Tom Scott-Gatty

First, let me share some information about health among the homeless in Devon and the UK. Homelessness has reached epidemic levels in the UK in recent years. The number of rough sleepers has trebled since 2010 and this only represents the "tip of the iceberg" and the most acute need. Numbers of those in temporary accommodation or vulnerably housed have risen by 71% since 2010. Now there are 82,000 households in this precarious situation including 130,000 children. Official figures of homelessness in Torbay and Exeter were 55% higher than the national average at the 2018 count. Levels of malnutrition in sheltered accommodation in England are 22% higher than that seen in hospital inpatients. The bureau of investigative journalism have been counting the number of people dying on the streets. There were 800 between October 2017 and March 2019, which represents a 24% increase on 5 years ago. Shockingly 1/3 of these deaths were deemed preventable, for example simple infections which could have been easily treated with proper medical care. The life expectancy of the general population in the UK is about 80. Being homeless cuts your life expectancy down to 47 for men and 43 for women.

These individuals typically have had tragic lives with many of them having suffered from childhood abuse and being taken into care at a young age. As a result they suffer from problems with mental health and addiction. Research shows that 80% of this group report poor mental health and 45% have a diagnosis of a severe mental illness. Suicide risk is between 4-6 times higher than that of the general population. "Mental and behavioural disorders" is the second highest cause of death listed for this group of patients after infections. Much of these are deaths related to drug and alcohol misuse which is a maladaptive coping strategy many of these people resort to in order to escape the horrors of their past and present existence. 70% of the residents at the hostel in Torquay are intravenous drug users at a time when addiction funding has been cut 18% in 5 years and drug deaths are up by 50% since 2010. The UK has the highest number of drug deaths in Europe- more than double that of Germany which is the second highest. Funding for the drug and alcohol service in Torbay has been cut by £100,00 this year and we have lost our only inpatient detox unit in Devon (Broadreach) this year due to funding shortages. Unfortunately access to mental health services is not easy nationwide- especially for this hard to reach group. It is a problem I regularly come up against and much of my work is trying to get these patients in touch with the right service. With the help of the community mental health team in Torbay we are improving access but even when we succeed, it is often a long wait to access crucial psychological therapies. Personality disorders are common due to the high rates of childhood trauma. This is a condition for which psychological therapy is a key part of treatment. While they sit on a waiting list their distress and substance use escalates and sooner or later many need admission to a psychiatric unit. 10% of hospital admissions among the homeless are to psychiatric units compared with 1-2% for the general population.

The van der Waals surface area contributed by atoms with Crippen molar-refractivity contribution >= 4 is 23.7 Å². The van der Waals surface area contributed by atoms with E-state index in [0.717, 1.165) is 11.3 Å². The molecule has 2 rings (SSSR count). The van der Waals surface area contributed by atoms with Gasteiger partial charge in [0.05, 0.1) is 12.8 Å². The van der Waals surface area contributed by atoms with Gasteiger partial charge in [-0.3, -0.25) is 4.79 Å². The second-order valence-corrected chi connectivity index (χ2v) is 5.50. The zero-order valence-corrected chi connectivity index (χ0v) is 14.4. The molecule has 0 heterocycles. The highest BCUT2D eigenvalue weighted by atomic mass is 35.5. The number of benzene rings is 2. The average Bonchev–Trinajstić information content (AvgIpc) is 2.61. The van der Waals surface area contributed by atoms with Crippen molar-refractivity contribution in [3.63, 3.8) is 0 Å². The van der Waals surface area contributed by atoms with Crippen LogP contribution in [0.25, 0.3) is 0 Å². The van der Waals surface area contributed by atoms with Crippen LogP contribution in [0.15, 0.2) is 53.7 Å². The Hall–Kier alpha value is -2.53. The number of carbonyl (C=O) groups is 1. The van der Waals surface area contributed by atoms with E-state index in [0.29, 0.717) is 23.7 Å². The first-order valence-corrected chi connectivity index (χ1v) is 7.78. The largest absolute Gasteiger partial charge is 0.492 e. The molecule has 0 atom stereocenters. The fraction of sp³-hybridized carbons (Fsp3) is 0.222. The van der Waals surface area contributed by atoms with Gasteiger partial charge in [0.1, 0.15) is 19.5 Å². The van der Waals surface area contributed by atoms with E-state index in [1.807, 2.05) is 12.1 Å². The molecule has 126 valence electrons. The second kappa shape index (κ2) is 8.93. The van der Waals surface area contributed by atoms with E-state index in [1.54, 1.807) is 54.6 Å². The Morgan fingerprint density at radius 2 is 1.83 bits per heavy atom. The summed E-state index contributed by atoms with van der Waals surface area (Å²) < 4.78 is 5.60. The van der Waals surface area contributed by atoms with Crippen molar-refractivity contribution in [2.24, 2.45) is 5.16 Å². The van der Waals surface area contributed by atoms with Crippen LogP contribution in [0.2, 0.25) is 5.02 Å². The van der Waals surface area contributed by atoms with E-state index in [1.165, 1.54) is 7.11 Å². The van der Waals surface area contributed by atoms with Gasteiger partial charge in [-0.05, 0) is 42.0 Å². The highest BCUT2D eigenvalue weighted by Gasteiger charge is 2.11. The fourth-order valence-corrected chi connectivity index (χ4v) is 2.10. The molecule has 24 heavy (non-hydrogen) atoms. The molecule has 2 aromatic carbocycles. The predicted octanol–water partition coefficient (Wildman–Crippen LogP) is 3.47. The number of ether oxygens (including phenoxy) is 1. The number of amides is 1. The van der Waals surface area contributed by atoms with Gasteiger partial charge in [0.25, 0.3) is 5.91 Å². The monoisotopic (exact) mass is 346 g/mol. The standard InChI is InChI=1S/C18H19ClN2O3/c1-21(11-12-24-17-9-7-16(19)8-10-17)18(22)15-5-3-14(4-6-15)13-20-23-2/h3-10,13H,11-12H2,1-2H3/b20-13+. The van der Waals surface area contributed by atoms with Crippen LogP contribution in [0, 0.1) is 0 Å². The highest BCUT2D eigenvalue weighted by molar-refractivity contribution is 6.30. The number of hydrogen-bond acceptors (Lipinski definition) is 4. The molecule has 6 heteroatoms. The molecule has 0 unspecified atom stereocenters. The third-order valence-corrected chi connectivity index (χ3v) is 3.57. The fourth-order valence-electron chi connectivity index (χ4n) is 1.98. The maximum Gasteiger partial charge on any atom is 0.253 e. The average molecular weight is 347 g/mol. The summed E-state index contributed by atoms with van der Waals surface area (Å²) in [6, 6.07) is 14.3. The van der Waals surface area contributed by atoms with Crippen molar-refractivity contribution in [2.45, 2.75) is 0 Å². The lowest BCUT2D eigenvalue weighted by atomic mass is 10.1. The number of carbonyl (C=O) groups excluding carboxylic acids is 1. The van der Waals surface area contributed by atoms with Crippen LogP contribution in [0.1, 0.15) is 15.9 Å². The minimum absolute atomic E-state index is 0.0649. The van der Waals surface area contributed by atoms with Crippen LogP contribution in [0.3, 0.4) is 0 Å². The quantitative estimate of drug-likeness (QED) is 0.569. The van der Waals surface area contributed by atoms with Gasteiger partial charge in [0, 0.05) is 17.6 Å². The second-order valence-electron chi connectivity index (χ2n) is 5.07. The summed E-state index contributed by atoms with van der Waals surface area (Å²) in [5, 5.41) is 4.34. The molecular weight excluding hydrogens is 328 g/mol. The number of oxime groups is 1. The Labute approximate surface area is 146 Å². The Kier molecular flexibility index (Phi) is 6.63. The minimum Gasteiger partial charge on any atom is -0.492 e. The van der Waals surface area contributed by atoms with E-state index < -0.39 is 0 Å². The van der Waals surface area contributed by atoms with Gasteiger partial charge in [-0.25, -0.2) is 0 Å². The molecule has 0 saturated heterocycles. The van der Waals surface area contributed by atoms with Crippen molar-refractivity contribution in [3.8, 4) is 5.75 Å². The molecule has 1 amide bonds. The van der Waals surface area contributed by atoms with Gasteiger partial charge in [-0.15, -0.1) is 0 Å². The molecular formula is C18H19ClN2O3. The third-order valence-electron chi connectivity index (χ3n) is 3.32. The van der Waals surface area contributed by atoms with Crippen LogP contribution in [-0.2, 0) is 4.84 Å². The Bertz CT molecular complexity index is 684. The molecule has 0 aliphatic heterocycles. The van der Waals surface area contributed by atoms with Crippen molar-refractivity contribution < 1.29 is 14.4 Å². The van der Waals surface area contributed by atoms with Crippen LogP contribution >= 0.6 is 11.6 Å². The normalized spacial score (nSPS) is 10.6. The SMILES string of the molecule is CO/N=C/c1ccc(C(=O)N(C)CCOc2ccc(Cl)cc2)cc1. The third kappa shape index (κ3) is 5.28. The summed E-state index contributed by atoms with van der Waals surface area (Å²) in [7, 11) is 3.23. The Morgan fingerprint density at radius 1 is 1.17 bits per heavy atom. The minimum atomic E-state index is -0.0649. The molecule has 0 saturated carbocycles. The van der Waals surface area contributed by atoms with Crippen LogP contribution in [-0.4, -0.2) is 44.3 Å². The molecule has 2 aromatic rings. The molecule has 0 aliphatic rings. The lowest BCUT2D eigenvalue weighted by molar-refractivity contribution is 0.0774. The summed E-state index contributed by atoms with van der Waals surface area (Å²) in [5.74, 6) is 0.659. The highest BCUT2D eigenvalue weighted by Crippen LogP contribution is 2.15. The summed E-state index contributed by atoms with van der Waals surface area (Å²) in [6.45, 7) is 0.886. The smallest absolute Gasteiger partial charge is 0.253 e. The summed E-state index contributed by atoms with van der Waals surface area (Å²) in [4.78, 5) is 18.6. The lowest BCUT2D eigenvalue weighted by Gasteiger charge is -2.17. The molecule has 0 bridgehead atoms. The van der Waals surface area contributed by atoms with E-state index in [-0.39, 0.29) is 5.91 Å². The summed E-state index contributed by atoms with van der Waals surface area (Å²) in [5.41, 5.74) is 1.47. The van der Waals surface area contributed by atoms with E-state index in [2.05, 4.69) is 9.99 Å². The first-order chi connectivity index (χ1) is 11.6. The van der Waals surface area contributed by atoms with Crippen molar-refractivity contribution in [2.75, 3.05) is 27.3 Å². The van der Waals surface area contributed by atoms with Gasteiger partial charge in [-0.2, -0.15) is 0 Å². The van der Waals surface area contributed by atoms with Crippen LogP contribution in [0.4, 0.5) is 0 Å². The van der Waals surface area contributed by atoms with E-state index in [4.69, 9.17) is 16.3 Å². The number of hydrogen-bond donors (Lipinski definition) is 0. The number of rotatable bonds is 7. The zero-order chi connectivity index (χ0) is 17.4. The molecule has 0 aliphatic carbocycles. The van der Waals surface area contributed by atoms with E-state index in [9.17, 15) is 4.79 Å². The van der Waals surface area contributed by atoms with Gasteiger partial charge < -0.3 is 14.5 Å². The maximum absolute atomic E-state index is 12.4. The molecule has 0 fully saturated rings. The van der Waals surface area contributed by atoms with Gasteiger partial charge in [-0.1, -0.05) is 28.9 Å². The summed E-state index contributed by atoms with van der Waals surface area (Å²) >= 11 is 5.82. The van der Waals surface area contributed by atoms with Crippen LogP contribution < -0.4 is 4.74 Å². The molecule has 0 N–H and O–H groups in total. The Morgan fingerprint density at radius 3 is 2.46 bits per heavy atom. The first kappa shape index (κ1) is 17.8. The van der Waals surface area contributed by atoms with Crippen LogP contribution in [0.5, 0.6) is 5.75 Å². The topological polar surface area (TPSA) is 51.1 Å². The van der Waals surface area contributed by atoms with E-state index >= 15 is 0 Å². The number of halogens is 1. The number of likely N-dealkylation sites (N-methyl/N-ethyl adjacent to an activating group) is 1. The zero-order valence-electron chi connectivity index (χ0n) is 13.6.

The Leonard Stocks Centre is a homeless hostel on Factory row in Torquay. It has 25 beds for vulnerable homeless adults with complex mental, physical and social needs. It was intended as a short stay facility but due to a shortage of social housing many residents have been there for over a year. In reality it supports many more people than just those 25. It is a place where rough sleepers can come to see a GP or benefit from the experience and consolation of the staff as well as being the only place many of them can feel part of a social group. Funding is an ever present concern and Westward Housing have recently pulled out of joint funding with Shekinah.

Much of what I do with the homeless in Torquay is trying to give them better coping strategies. Just listening is a powerful tool but trying to help them to move on depends on helping them to develop the skills they need to cope with everything that life has thrown at them. When I asked the hostel staff what would be a good use of the money raised they suggested something that would connect the residents and staff with the natural world- a terrarium of frogs! Using animals as a form of therapy is well established and a systematic review of 7 studies in 2015 showed that it is "of benefit to a wide range of individuals, including children with autism, and adults with psychological disorders, including schizophrenia". This would also help to promote the hostel as a "psychologically informed environment", a place which takes into account the thinking, emotions, personalities and past experience of its participants in the way that it operates.

Thankyou for taking the time to read this and fingers crossed that all that training on Dartmoor pays off!

Tom Scott-Gatty